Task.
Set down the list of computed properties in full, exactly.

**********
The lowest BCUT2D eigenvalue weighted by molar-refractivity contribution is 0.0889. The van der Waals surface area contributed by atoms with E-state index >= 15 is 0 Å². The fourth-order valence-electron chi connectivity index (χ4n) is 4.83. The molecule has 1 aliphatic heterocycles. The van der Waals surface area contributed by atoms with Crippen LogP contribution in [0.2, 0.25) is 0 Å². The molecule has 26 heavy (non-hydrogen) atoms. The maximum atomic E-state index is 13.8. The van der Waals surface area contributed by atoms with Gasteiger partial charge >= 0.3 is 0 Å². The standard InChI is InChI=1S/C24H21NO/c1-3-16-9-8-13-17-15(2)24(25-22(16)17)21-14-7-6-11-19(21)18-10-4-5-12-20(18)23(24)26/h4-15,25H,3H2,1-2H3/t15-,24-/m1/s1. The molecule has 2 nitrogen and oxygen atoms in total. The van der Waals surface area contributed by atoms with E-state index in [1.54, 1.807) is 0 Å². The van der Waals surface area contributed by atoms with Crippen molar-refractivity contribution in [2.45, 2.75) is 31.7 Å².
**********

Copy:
The lowest BCUT2D eigenvalue weighted by molar-refractivity contribution is 0.0889. The van der Waals surface area contributed by atoms with E-state index >= 15 is 0 Å². The fourth-order valence-electron chi connectivity index (χ4n) is 4.83. The molecule has 1 aliphatic heterocycles. The van der Waals surface area contributed by atoms with Crippen LogP contribution in [0.2, 0.25) is 0 Å². The molecule has 26 heavy (non-hydrogen) atoms. The maximum atomic E-state index is 13.8. The van der Waals surface area contributed by atoms with Gasteiger partial charge >= 0.3 is 0 Å². The standard InChI is InChI=1S/C24H21NO/c1-3-16-9-8-13-17-15(2)24(25-22(16)17)21-14-7-6-11-19(21)18-10-4-5-12-20(18)23(24)26/h4-15,25H,3H2,1-2H3/t15-,24-/m1/s1. The molecule has 2 nitrogen and oxygen atoms in total. The van der Waals surface area contributed by atoms with E-state index in [1.54, 1.807) is 0 Å². The van der Waals surface area contributed by atoms with Crippen molar-refractivity contribution in [2.45, 2.75) is 31.7 Å².